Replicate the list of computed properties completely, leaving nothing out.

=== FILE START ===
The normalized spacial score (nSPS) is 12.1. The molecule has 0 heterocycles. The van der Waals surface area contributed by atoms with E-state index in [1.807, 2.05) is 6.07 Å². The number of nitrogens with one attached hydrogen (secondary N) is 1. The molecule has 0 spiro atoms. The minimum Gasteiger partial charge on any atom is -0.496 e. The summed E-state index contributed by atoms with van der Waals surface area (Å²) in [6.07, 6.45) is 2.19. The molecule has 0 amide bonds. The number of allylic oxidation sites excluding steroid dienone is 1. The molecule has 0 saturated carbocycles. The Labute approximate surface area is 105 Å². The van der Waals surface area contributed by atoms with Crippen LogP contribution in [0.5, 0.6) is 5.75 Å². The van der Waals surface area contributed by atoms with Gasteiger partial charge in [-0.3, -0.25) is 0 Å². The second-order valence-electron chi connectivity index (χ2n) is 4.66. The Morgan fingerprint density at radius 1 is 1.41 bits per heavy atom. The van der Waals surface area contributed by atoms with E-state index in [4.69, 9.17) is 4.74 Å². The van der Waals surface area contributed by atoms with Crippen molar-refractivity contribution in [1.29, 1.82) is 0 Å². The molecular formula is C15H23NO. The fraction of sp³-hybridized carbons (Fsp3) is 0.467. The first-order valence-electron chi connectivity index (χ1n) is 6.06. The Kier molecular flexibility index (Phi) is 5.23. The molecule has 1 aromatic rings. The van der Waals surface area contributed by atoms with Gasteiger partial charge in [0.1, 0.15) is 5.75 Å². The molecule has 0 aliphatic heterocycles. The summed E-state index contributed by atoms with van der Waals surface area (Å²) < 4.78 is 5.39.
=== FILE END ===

The normalized spacial score (nSPS) is 12.1. The molecule has 0 heterocycles. The van der Waals surface area contributed by atoms with E-state index in [1.807, 2.05) is 6.07 Å². The number of nitrogens with one attached hydrogen (secondary N) is 1. The molecule has 0 spiro atoms. The minimum Gasteiger partial charge on any atom is -0.496 e. The summed E-state index contributed by atoms with van der Waals surface area (Å²) in [6.07, 6.45) is 2.19. The molecule has 0 amide bonds. The number of allylic oxidation sites excluding steroid dienone is 1. The molecule has 0 saturated carbocycles. The Labute approximate surface area is 105 Å². The van der Waals surface area contributed by atoms with Crippen LogP contribution in [0.5, 0.6) is 5.75 Å². The van der Waals surface area contributed by atoms with Gasteiger partial charge in [-0.3, -0.25) is 0 Å². The second-order valence-electron chi connectivity index (χ2n) is 4.66. The Morgan fingerprint density at radius 1 is 1.41 bits per heavy atom. The van der Waals surface area contributed by atoms with E-state index in [4.69, 9.17) is 4.74 Å². The van der Waals surface area contributed by atoms with Crippen molar-refractivity contribution in [1.29, 1.82) is 0 Å². The molecular formula is C15H23NO. The fraction of sp³-hybridized carbons (Fsp3) is 0.467. The first-order valence-electron chi connectivity index (χ1n) is 6.06. The Kier molecular flexibility index (Phi) is 5.23. The molecule has 1 aromatic rings. The van der Waals surface area contributed by atoms with Gasteiger partial charge in [0.1, 0.15) is 5.75 Å². The molecule has 0 aliphatic heterocycles. The summed E-state index contributed by atoms with van der Waals surface area (Å²) < 4.78 is 5.39.